Memories for recent experiences are rich in incidental detail, but with time the brain is thought to extract latent rules and structures common across past experiences. We show that over weeks following the acquisition of two distinct associative memories, neuron firing in the rat prelimbic prefrontal cortex (mPFC) became less selective for perceptual features unique to each association and, with an apparently different time-course, became more selective for common relational features. We further found that during exposure to a novel experimental context, memory expression and neuron selectivity for relational features immediately generalized to the new situation. These neural patterns offer a window into the network-level processes by which the mPFC develops a knowledge structure of the world that can be adaptively applied to new experiences.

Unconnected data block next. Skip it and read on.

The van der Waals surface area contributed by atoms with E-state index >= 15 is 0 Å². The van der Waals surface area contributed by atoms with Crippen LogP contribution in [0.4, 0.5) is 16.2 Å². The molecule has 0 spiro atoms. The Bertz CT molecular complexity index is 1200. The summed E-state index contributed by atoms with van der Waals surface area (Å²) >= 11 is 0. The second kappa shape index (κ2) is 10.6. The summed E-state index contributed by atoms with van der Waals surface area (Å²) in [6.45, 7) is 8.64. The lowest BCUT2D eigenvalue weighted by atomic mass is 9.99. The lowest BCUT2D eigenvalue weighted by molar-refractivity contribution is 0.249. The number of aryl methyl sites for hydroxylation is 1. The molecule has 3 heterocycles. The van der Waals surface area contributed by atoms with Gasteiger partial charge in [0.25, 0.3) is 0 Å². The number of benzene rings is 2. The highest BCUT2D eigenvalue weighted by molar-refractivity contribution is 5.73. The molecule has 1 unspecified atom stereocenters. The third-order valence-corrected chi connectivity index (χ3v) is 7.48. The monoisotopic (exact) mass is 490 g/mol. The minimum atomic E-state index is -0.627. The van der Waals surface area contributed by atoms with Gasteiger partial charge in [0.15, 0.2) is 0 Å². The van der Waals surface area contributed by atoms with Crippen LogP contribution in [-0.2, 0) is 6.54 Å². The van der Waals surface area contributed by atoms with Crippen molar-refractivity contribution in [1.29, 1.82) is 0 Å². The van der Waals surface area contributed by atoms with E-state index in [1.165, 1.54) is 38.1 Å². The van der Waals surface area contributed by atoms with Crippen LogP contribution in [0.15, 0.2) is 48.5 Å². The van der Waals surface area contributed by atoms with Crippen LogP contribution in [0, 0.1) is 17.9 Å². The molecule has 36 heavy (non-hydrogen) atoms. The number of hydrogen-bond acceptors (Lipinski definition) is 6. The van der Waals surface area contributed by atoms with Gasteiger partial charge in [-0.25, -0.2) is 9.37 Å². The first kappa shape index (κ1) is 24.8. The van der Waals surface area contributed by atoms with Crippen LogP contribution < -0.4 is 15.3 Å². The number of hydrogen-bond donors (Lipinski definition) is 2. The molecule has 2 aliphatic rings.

Keywords: cortical memory; electrophysiology; memory consolidation; neuroscience; prefrontal cortex; rat.